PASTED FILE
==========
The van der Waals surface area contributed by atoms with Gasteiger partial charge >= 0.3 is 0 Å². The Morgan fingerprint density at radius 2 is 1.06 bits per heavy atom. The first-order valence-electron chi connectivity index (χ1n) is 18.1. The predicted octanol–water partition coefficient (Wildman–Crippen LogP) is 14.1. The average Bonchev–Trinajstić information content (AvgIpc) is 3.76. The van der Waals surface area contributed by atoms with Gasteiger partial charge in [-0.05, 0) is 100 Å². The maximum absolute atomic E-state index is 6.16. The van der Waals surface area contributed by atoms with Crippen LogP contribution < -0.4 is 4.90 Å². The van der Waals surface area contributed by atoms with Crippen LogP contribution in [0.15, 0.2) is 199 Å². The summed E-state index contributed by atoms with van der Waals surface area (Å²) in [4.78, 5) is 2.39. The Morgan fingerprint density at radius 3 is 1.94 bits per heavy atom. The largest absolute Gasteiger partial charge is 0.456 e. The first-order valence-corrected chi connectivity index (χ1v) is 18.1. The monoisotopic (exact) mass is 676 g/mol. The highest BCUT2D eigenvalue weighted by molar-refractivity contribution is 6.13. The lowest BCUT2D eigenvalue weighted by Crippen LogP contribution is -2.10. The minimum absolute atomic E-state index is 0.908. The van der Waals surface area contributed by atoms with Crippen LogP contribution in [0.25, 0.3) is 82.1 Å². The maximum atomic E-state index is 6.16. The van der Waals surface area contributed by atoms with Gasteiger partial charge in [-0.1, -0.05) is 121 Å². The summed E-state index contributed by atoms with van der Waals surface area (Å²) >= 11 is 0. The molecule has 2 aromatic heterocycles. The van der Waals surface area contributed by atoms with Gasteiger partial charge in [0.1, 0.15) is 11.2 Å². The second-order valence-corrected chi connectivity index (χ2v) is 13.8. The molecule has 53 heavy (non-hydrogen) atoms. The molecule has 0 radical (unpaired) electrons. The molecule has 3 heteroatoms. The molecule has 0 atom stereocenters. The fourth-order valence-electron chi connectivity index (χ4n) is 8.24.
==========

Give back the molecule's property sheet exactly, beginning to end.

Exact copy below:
The van der Waals surface area contributed by atoms with Gasteiger partial charge >= 0.3 is 0 Å². The Morgan fingerprint density at radius 2 is 1.06 bits per heavy atom. The first-order valence-electron chi connectivity index (χ1n) is 18.1. The predicted octanol–water partition coefficient (Wildman–Crippen LogP) is 14.1. The average Bonchev–Trinajstić information content (AvgIpc) is 3.76. The van der Waals surface area contributed by atoms with Gasteiger partial charge in [-0.05, 0) is 100 Å². The maximum absolute atomic E-state index is 6.16. The van der Waals surface area contributed by atoms with Crippen LogP contribution < -0.4 is 4.90 Å². The van der Waals surface area contributed by atoms with Crippen LogP contribution in [0.15, 0.2) is 199 Å². The summed E-state index contributed by atoms with van der Waals surface area (Å²) in [4.78, 5) is 2.39. The Morgan fingerprint density at radius 3 is 1.94 bits per heavy atom. The largest absolute Gasteiger partial charge is 0.456 e. The first-order valence-corrected chi connectivity index (χ1v) is 18.1. The monoisotopic (exact) mass is 676 g/mol. The highest BCUT2D eigenvalue weighted by molar-refractivity contribution is 6.13. The lowest BCUT2D eigenvalue weighted by Crippen LogP contribution is -2.10. The minimum absolute atomic E-state index is 0.908. The van der Waals surface area contributed by atoms with Crippen LogP contribution in [0.25, 0.3) is 82.1 Å². The maximum atomic E-state index is 6.16. The van der Waals surface area contributed by atoms with Gasteiger partial charge in [-0.1, -0.05) is 121 Å². The summed E-state index contributed by atoms with van der Waals surface area (Å²) >= 11 is 0. The molecule has 2 aromatic heterocycles. The van der Waals surface area contributed by atoms with Gasteiger partial charge in [0.1, 0.15) is 11.2 Å². The second-order valence-corrected chi connectivity index (χ2v) is 13.8. The molecule has 53 heavy (non-hydrogen) atoms. The molecule has 0 radical (unpaired) electrons. The molecule has 3 heteroatoms. The molecule has 0 atom stereocenters. The fourth-order valence-electron chi connectivity index (χ4n) is 8.24.